Sensitivity Training and Your SalesMy aikido instructor—Edgar Johansson Sensei—made an interesting comment in class the other day. He said we spend the first five years of our aikido training learning sensitivity. Specifically, learning to be sensitive to how we need to train with our partners.

For example, the way you train with a 250-pound man is different from the way you train with a 110-pound woman. You work with a tall person differently than you do with a short person. You interact with a black belt differently than with a beginner. The principles and techniques remain the same, but you need to subtly adapt to the unique characteristics of the person you’re working with.

He’s absolutely right. (As he typically is. That’s why he’s the sensei.) What’s more, his insight also applies to sales.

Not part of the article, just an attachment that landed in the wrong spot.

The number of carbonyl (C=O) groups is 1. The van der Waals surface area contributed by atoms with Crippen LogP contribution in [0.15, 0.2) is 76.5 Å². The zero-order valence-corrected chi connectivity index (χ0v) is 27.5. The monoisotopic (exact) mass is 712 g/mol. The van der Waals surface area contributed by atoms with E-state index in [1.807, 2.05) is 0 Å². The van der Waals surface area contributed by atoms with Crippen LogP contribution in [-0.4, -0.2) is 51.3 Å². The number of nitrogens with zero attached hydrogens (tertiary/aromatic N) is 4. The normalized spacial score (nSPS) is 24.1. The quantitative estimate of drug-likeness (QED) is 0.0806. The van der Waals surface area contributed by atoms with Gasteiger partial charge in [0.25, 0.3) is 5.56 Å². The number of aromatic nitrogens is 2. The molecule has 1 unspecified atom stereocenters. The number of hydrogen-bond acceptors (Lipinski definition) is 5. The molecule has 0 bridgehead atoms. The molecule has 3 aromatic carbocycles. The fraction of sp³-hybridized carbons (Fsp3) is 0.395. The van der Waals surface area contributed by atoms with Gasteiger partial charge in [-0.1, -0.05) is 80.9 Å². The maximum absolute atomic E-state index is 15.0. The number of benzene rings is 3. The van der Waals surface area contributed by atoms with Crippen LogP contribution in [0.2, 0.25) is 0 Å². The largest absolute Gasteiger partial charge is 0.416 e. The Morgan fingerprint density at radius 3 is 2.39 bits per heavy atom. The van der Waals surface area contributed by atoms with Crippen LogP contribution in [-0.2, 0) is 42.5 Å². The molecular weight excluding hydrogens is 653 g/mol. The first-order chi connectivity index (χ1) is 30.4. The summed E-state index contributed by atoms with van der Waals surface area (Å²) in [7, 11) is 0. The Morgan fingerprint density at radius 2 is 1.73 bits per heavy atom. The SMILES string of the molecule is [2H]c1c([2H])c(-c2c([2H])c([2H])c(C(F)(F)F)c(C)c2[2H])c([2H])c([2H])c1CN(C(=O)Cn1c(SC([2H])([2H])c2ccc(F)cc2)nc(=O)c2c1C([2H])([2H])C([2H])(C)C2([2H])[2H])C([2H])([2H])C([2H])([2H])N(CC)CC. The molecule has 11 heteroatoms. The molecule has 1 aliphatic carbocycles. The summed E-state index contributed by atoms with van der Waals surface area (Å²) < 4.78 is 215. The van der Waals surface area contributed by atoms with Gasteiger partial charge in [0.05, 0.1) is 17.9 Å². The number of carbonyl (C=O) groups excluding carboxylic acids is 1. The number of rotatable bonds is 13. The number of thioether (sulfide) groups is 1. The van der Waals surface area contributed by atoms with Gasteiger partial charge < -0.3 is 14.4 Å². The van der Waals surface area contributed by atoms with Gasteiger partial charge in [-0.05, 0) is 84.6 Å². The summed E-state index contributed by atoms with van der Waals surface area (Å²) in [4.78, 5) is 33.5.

Prospects are not all the same. Female buyers are different from male buyers. Older buyers are different from younger buyers. European buyers are different from Asian buyers. Further, individuals are unique. A one-size-fits-all approach doesn’t work. You need to be sensitive to your prospect’s needs, desires, concerns, values and priorities, then adapt appropriately.

Fortunately, there’s a simple way to do this: Ask good questions and plenty of them. If you ask enough of the right questions, your prospect will tell you everything you need to know. That will make it easier for you to adjust your approach to how they want—and/or need—to buy.

The more sensitive you are to your prospect’s personality, culture and situation, the better your sales will be.

Live in the Denver area and interested in aikido? Check out Denver Aikikai.